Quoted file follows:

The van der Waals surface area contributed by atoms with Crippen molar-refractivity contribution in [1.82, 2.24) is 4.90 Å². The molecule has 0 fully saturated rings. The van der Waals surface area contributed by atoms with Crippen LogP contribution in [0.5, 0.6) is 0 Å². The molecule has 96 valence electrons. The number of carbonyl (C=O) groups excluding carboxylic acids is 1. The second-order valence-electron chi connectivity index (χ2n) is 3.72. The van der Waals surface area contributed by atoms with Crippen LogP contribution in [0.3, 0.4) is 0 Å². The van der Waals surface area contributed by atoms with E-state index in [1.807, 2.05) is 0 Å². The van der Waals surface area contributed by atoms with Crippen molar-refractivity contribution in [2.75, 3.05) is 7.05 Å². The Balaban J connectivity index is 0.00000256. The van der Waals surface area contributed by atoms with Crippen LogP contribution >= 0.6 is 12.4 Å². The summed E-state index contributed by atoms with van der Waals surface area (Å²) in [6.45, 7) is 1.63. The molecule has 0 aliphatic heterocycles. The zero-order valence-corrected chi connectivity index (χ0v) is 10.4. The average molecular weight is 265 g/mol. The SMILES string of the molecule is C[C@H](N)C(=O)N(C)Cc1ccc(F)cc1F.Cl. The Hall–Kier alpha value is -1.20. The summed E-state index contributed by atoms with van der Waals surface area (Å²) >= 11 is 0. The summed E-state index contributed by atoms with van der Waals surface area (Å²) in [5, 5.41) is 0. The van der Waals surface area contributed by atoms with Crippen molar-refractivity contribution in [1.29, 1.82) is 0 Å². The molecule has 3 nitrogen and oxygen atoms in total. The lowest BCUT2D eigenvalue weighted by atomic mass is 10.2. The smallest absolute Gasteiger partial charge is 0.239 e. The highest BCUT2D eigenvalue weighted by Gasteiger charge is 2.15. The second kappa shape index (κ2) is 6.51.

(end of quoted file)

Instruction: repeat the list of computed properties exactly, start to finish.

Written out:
The van der Waals surface area contributed by atoms with Crippen molar-refractivity contribution in [1.82, 2.24) is 4.90 Å². The molecule has 0 fully saturated rings. The van der Waals surface area contributed by atoms with Crippen LogP contribution in [0.5, 0.6) is 0 Å². The molecule has 96 valence electrons. The number of carbonyl (C=O) groups excluding carboxylic acids is 1. The second-order valence-electron chi connectivity index (χ2n) is 3.72. The van der Waals surface area contributed by atoms with Crippen LogP contribution in [0.3, 0.4) is 0 Å². The van der Waals surface area contributed by atoms with E-state index in [1.807, 2.05) is 0 Å². The van der Waals surface area contributed by atoms with Crippen molar-refractivity contribution in [2.75, 3.05) is 7.05 Å². The Balaban J connectivity index is 0.00000256. The van der Waals surface area contributed by atoms with Crippen LogP contribution >= 0.6 is 12.4 Å². The summed E-state index contributed by atoms with van der Waals surface area (Å²) in [6.45, 7) is 1.63. The molecule has 0 aliphatic heterocycles. The zero-order valence-corrected chi connectivity index (χ0v) is 10.4. The average molecular weight is 265 g/mol. The SMILES string of the molecule is C[C@H](N)C(=O)N(C)Cc1ccc(F)cc1F.Cl. The Hall–Kier alpha value is -1.20. The summed E-state index contributed by atoms with van der Waals surface area (Å²) >= 11 is 0. The summed E-state index contributed by atoms with van der Waals surface area (Å²) in [5, 5.41) is 0. The van der Waals surface area contributed by atoms with Crippen molar-refractivity contribution in [1.29, 1.82) is 0 Å². The molecule has 3 nitrogen and oxygen atoms in total. The lowest BCUT2D eigenvalue weighted by atomic mass is 10.2. The smallest absolute Gasteiger partial charge is 0.239 e. The highest BCUT2D eigenvalue weighted by Gasteiger charge is 2.15. The second kappa shape index (κ2) is 6.51.